Johnson has decent hands but can work on them in the future. He is a mismatch nightmare in the slot for linebackers and safeties. They’re simply not fast enough to keep up with him, and have to give him tons of cushion. If they don’t, he’s gone.
And, I know I’m making a lot of Johnson’s speed, but it needs to be said. Johnson can and has outrun angles from other fast players routinely during his HSFB career. And, unlike some players, he’s not doing it against bad competition; Dillard plays in the 2nd largest FHSAA classification, and faces off against teams with FBS recruits on the other sideline on a weekly basis. Johnson is running away from guys who run away from other guys. Seriously, he’s FAST fast, and if you blink, he can be gone.
At 5’11” 178lbs, Johnson isn’t the biggest player in the world. But his lack of size is a boon for his speed. While it helps there, Johnson’s lack of size is a hindrance to him in pass protection. But as a 3rd down/scat type back, Johnson likely won’t be asked to stay in to block against blitzers often, if ever. But, if he wants to start he’ll be asked to do that, he’ll need to develop his body and his technique to be a passable player in that area of the game.
Johnson is also a weapon in the return game, unsurprising with the kind of speed he possesses. Like a couple other signees in this class, it would not surprise me if Johnson was able to make an early impact as a return man on specials.
Here’s another eval of Johnson by 247sports Director of Scouting Andrew Ivins:
One of the fastest prospects in the class of 2023. Took gold as a junior at Florida’s 3A track meet in both the 100 and 200-meter dashes. Also anchored a 4x100 team that captured first at states as a sophomore. Has been utilized as a gadget player at the prep level getting snaps primarily at running back, but also wide receiver in a spread attack. A bit of a one-cut-and-go type of ball carrier with obvious home run ability given foot speed. Does a nice job of getting out of trouble in the backfield and has a knack for making the first defender miss, at least on Friday nights. Vision is somewhat of a strength as he understands how to quickly find daylight. When it comes to catching passes, has shown that he can track the ball over his shoulder and create separation on deeper routes with his extra gear. Owns valuable experience in the screen game, as well. However, must add some functional strength/body armor over the next few years as contact balance is something that needs to improve, especially if he wants to find success running in between the tackles at the Power Five level. Not one that offers much value in pass protection, either. Overall, should be viewed as a potential weapon on Saturdays that offensive coordinators can get creative with. Could thrive in a variety of different systems, but likely to be at his best when he’s getting the ball in space. Profile also suggests that he might be able to make the transition to defense if things were to not work out at running back.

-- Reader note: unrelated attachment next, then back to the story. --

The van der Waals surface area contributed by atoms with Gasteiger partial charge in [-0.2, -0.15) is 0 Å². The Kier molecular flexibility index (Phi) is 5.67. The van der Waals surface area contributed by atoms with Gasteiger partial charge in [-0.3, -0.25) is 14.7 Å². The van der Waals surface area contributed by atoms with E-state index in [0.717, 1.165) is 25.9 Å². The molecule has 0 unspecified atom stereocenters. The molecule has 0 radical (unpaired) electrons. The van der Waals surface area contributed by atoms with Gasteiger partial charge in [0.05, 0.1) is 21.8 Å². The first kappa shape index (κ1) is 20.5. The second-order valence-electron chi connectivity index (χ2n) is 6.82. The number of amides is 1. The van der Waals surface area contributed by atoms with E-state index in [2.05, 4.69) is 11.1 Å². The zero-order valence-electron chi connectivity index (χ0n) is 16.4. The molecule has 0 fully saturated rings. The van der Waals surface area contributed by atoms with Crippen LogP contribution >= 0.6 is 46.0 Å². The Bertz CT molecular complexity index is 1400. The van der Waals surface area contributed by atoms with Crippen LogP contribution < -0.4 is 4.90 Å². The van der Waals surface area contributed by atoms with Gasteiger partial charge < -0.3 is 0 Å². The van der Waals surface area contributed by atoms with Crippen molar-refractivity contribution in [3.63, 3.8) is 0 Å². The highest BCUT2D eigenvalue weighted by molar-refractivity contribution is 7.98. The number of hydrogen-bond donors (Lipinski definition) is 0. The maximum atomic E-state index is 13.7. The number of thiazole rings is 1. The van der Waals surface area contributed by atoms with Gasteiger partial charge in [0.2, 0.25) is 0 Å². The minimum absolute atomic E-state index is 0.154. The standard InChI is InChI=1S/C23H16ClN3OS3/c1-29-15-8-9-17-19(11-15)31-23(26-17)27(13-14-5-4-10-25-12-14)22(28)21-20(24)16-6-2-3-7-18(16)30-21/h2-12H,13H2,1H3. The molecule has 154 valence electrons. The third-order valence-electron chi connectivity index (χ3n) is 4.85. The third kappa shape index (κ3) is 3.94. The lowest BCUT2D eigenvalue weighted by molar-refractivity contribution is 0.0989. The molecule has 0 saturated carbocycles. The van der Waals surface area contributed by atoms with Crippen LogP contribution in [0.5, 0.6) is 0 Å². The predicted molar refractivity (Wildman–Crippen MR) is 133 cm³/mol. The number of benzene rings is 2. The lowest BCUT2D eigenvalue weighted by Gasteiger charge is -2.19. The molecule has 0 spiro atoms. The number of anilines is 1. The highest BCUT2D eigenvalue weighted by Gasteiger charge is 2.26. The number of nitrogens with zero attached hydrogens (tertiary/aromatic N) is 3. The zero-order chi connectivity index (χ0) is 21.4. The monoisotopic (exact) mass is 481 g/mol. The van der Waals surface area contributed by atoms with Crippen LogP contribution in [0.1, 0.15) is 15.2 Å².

- Speed. Speed. SPEED.
- Return game prowess
- Thin build
- Needs to add strength
- Inconsistent hands when used as a receiver
Johnson is a player with too much speed to keep on the sideline. He should be used in spots early in his career, with his role growing as he’s able to handle the increased work load. Johnson could end up starting at RB, KR, and/or PR in his career, and be a solid or better player at each position.
With Miami’s lack of depth at RB, and lack of explosion in the kick return game, I would expect to see Johnson hit the field earlier than later in his career. Again, it will probably be as a role player at first, but he could end up being a foundational player to the Miami offense (and return game) down the line.
Johnson’s ability to play multiple positions, as well as slot receiver in certain packages if needed, paired with his elite speed gives him incredible value to the roster. If he is able to be a starter and earn his way into even honorable mention All-Conference status, that will be a win for Miami, because that means Johnson’s speed will have created several highlight plays along the way.
That’s it for this installment of The Recruiting Notebook.